Bert Rein of Wiley Rein, who represented Abigail Fisher (right) in Fisher v University of Texas, addresses the media after arguments in the U.S. Supreme Court in October 2012.
Bert Rein of Wiley Rein, who represented Abigail Fisher (right) in Fisher v University of Texas, addresses the media after arguments in the U.S. Supreme Court in October 2012. (Photo: Diego M. Radzinschi/NLJ)

The U.S. Court of Appeals for the Fifth Circuit on Wednesday denied full-court review in the dispute over the University of Texas affirmative action program, clearing the way for a return trip to the U.S. Supreme Court.

The Fifth Circuit was sharply divided over whether to take a look at the panel decision in July upholding the admission program even after the Supreme Court told the court to re-examine it under a stricter standard of review.

The case is Fisher v. University of Texas at Austin, brought by Abigail Fisher, a white student who claims she was denied admission in 2004 because of the race-conscious program.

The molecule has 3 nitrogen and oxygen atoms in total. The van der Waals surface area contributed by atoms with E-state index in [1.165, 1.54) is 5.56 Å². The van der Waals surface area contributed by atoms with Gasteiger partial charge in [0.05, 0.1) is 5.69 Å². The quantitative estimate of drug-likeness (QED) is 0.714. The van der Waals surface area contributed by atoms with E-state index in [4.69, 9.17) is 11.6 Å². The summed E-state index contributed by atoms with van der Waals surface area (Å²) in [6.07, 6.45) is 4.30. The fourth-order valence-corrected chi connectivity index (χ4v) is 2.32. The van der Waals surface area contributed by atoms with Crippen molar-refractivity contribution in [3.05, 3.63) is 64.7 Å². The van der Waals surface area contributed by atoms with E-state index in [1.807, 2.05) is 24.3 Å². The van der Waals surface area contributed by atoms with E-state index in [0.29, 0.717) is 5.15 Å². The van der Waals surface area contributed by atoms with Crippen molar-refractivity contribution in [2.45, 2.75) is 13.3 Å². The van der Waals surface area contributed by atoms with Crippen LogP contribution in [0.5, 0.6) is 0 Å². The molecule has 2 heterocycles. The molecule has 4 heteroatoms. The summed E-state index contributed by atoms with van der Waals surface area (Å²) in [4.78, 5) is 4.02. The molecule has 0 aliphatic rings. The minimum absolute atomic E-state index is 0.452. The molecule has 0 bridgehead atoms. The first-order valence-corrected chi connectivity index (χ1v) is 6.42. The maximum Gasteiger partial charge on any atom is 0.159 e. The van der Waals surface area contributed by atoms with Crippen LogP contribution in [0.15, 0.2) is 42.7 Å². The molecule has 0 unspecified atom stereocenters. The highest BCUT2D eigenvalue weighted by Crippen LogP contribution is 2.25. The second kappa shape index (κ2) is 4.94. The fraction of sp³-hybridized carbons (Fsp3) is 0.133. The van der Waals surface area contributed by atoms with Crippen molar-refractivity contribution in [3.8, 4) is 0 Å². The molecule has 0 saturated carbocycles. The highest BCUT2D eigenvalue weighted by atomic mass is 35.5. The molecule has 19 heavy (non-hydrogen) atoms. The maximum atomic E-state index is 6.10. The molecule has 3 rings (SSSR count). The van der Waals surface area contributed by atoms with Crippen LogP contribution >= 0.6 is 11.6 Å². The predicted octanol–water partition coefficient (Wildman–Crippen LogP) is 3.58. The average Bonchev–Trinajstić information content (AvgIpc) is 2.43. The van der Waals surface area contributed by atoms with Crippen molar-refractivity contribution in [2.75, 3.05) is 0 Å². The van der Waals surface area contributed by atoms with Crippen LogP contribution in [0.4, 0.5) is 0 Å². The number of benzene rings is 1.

Five judges wanted en banc review but 10 did not, according to an order issued Wednesday by Judge Patrick Higginbotham, who wrote the July ruling.

In a dissent, Judge Emilio Garza said the panel decision “fail[ed] to conduct the strict scrutiny analysis” the Supreme Court ordered in its 2013 decision. Joining the dissent were judges Edith Jones, Jerry Smith, Edith Clement and Priscilla Owen.

The Supreme Court in its 7-1 decision in the Fisher case last year stopped well short of overturning the Texas program, but told the Fifth Circuit to take a second look under a stricter standard less deferential to the university, which defended the program.

Lawyers for Fisher could now file a petition with the Supreme Court asking it to determine if the Fifth Circuit obeyed the 2013 ruling. Depending on the timing of the petition, the case could be heard later this term, with a decision by late June.

Fisher’s counsel of record, Bert Rein of Wiley Rein, said Wednesday that in light of the appeals court’s action, “We obviously need to review our options. We’ve always contemplated taking it up to the Supreme Court again.”